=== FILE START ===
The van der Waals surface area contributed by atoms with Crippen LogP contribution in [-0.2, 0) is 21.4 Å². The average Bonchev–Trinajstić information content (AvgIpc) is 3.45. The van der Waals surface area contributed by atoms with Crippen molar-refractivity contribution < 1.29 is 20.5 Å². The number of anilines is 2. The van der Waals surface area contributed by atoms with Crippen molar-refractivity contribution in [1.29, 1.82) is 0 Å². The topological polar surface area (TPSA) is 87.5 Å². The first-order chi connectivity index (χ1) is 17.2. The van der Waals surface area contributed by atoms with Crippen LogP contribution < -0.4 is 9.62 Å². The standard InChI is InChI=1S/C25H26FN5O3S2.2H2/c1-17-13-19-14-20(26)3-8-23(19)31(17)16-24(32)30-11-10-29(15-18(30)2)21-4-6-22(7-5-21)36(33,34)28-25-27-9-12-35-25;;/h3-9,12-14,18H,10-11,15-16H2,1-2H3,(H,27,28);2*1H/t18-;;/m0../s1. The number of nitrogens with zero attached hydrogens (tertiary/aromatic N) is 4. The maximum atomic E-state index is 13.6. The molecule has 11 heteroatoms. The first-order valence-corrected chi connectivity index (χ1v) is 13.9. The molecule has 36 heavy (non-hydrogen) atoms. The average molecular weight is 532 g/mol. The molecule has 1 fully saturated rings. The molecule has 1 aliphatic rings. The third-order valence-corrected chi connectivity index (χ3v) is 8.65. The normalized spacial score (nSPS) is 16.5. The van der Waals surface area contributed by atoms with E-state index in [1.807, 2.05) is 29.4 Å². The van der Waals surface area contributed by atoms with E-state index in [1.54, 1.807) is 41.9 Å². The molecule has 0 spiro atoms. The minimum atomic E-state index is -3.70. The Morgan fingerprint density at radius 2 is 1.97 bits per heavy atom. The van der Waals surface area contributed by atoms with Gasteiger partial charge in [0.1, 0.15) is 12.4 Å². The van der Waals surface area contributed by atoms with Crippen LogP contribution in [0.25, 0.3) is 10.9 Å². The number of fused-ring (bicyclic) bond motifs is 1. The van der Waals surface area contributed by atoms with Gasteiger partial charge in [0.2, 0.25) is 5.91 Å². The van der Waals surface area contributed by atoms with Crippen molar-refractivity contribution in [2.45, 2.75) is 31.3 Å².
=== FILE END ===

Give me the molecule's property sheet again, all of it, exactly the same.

The van der Waals surface area contributed by atoms with Crippen LogP contribution in [-0.2, 0) is 21.4 Å². The average Bonchev–Trinajstić information content (AvgIpc) is 3.45. The van der Waals surface area contributed by atoms with Crippen molar-refractivity contribution < 1.29 is 20.5 Å². The number of anilines is 2. The van der Waals surface area contributed by atoms with Crippen molar-refractivity contribution in [1.29, 1.82) is 0 Å². The topological polar surface area (TPSA) is 87.5 Å². The first-order chi connectivity index (χ1) is 17.2. The van der Waals surface area contributed by atoms with Crippen LogP contribution < -0.4 is 9.62 Å². The standard InChI is InChI=1S/C25H26FN5O3S2.2H2/c1-17-13-19-14-20(26)3-8-23(19)31(17)16-24(32)30-11-10-29(15-18(30)2)21-4-6-22(7-5-21)36(33,34)28-25-27-9-12-35-25;;/h3-9,12-14,18H,10-11,15-16H2,1-2H3,(H,27,28);2*1H/t18-;;/m0../s1. The number of nitrogens with zero attached hydrogens (tertiary/aromatic N) is 4. The maximum atomic E-state index is 13.6. The molecule has 11 heteroatoms. The first-order valence-corrected chi connectivity index (χ1v) is 13.9. The molecule has 36 heavy (non-hydrogen) atoms. The average molecular weight is 532 g/mol. The molecule has 1 fully saturated rings. The molecule has 1 aliphatic rings. The third-order valence-corrected chi connectivity index (χ3v) is 8.65. The normalized spacial score (nSPS) is 16.5. The van der Waals surface area contributed by atoms with E-state index in [1.807, 2.05) is 29.4 Å². The van der Waals surface area contributed by atoms with E-state index in [1.54, 1.807) is 41.9 Å². The molecule has 0 spiro atoms. The minimum atomic E-state index is -3.70. The Morgan fingerprint density at radius 2 is 1.97 bits per heavy atom. The van der Waals surface area contributed by atoms with Gasteiger partial charge in [0.1, 0.15) is 12.4 Å². The van der Waals surface area contributed by atoms with Crippen LogP contribution in [0.25, 0.3) is 10.9 Å². The number of fused-ring (bicyclic) bond motifs is 1. The van der Waals surface area contributed by atoms with Gasteiger partial charge in [0.2, 0.25) is 5.91 Å². The van der Waals surface area contributed by atoms with Crippen molar-refractivity contribution in [2.45, 2.75) is 31.3 Å².